In the second modification shown in FIG. 7, a cross-shaped supporting stem 5c is also used, but the horizontal arms 14 and 14a are longer in length than those of the cross-shaped supporting stem 5b shown in FIG. 6 and are bent in parallel with the prongs 2 and 2a of the tuning fork 1. The bent portions 17 and 17a of the horizontal arms 14 and 14a are supported on a supporting block 19 which is made of a soft and resilient material and is mounted on the terminal plate 6. Vibration isolation or absorbing members 18 and 18a are also formed between the end portions of the bent portions 17 and 17a and the supporting block 19.

According to the second embodiment and its modifications, the supporting stem 5a or the upright portion of the cross-shaped supporting stem 5b or 5c has the reduced-width or -thickness intermediate portion 13. As a result, the stresses due to the external vibrations or impacts tend to concentrate at the reduced-width or reduced-thickness portion 13 so that the same vibration isolation or absorbing effects as when a supporting stem made of a material having less stiffness may be attained. In addition, the portion above the reduced-width intermediate portion 13 is greater both in width and thickness so that the mechanical strength of the upper portion is high and the upper portion may be made into contact with the vibration isolation or absorbing member 12 at a wide area of contact. As a result, even when greater vibrations or impacts are applied from the exterior, the deformations or vibrations of the supporting stem may be minimized so that the noise output may be considerably suppressed. Furthermore the damages to the supporting stem 5 may be avoided.

According to the modification shown in FIG. 6, the horizontal arms 14 and 14a are extended in the directions in which the prongs 2 and 2a of the tuning fork 1 vibrate and their free ends are applied with the vibration isolation or absorbing members 16 and 16a so that the torsion and displacement in the axial direction of the tuning fork 1 of the supporting stem 6b may be more effectively prevented. As a result, even when external vibrations or impacts are transmitted to the tuning fork 1 in the directions of vibrations of the prongs 2 and 2a and in the axial direction of the tuning fork 1, the noise output may be satisfactorily suppressed.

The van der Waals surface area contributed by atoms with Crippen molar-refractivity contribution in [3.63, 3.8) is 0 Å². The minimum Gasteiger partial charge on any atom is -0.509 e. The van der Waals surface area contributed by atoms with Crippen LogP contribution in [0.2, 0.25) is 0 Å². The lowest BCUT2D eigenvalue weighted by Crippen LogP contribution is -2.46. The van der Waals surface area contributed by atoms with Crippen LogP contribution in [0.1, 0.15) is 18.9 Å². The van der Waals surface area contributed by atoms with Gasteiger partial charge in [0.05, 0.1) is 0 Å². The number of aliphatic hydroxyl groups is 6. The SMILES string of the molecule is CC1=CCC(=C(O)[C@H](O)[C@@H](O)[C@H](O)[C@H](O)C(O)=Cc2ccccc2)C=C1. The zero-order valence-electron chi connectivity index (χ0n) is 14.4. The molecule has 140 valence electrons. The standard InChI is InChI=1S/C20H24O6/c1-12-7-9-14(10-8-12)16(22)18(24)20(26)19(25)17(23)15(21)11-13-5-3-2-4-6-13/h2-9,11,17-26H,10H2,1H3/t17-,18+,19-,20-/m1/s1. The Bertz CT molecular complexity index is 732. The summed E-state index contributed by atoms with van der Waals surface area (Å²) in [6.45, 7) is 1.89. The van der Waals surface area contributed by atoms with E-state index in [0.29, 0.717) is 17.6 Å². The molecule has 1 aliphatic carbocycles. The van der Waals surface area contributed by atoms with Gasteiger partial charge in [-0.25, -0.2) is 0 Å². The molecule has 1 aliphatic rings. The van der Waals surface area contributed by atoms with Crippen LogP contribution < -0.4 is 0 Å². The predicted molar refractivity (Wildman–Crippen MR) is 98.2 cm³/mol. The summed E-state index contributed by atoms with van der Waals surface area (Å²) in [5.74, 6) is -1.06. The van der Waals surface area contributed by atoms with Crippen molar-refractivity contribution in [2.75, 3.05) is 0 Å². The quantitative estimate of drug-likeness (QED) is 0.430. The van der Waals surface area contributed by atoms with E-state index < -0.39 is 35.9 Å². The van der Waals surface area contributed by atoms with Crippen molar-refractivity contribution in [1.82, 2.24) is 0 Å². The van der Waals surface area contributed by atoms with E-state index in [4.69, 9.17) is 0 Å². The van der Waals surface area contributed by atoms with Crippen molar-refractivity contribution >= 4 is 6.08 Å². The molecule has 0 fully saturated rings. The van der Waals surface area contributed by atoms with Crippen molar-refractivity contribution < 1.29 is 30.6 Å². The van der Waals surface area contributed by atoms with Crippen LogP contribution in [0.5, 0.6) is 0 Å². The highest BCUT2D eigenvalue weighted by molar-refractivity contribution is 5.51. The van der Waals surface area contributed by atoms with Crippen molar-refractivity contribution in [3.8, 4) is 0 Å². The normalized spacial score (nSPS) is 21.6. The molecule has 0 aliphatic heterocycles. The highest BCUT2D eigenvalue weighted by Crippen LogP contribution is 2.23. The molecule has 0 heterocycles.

According to the modification shown in FIG. 7, the horizontal arms 14 and 14a are bent in parallel with the prongs 2 and 2a so that even when external vibrations or impacts are transmitted to the terminal plate 6 in the vertical direction, the vertical displacement of the tuning fork 1 may be avoided. Thus even when external vibrations or impacts are transmitted to the piezoelectric tuning fork assembly from any directions, the noise output may be suppressed to a minimum.

THIRD EMBODIMENT, FIG. 8

According to the third embodiment shown in FIG. 8, the supporting stem 5 is fitted with the vibration isolation or absorbing member 12 which in turn is fitted into the recess of a box-shaped retaining block 20 mounted on the terminal plate 6. The height of the box-shaped retaining block 20 is such that its upper edge is spaced apart from the lower edge of the tuning fork 1 by a very close distance.